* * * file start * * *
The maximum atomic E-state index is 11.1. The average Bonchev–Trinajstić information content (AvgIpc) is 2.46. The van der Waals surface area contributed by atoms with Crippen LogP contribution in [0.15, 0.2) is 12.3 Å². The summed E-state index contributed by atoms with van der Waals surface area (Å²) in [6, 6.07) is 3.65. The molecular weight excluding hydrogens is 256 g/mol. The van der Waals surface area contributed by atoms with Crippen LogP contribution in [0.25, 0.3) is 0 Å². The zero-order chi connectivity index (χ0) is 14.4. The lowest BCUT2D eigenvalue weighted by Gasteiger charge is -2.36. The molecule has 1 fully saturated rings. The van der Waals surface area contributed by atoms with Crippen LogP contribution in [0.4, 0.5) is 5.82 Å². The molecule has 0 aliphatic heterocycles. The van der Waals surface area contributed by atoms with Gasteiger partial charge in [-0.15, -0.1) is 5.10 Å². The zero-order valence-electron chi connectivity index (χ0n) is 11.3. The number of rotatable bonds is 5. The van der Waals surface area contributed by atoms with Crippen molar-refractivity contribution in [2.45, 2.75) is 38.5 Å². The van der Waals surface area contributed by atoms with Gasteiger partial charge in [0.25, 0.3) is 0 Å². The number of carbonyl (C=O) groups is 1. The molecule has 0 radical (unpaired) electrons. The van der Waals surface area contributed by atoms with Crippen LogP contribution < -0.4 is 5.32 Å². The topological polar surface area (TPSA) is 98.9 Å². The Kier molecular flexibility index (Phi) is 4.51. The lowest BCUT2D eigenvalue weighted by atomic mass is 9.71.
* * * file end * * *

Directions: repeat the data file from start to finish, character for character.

The maximum atomic E-state index is 11.1. The average Bonchev–Trinajstić information content (AvgIpc) is 2.46. The van der Waals surface area contributed by atoms with Crippen LogP contribution in [0.15, 0.2) is 12.3 Å². The summed E-state index contributed by atoms with van der Waals surface area (Å²) in [6, 6.07) is 3.65. The molecular weight excluding hydrogens is 256 g/mol. The van der Waals surface area contributed by atoms with Crippen LogP contribution in [0.25, 0.3) is 0 Å². The zero-order chi connectivity index (χ0) is 14.4. The lowest BCUT2D eigenvalue weighted by Gasteiger charge is -2.36. The molecule has 1 fully saturated rings. The van der Waals surface area contributed by atoms with Crippen LogP contribution in [0.4, 0.5) is 5.82 Å². The molecule has 0 aliphatic heterocycles. The van der Waals surface area contributed by atoms with Gasteiger partial charge in [-0.15, -0.1) is 5.10 Å². The zero-order valence-electron chi connectivity index (χ0n) is 11.3. The number of rotatable bonds is 5. The van der Waals surface area contributed by atoms with Crippen molar-refractivity contribution in [2.45, 2.75) is 38.5 Å². The van der Waals surface area contributed by atoms with Gasteiger partial charge in [0.25, 0.3) is 0 Å². The number of carbonyl (C=O) groups is 1. The molecule has 0 radical (unpaired) electrons. The van der Waals surface area contributed by atoms with Crippen LogP contribution < -0.4 is 5.32 Å². The topological polar surface area (TPSA) is 98.9 Å². The Kier molecular flexibility index (Phi) is 4.51. The lowest BCUT2D eigenvalue weighted by atomic mass is 9.71.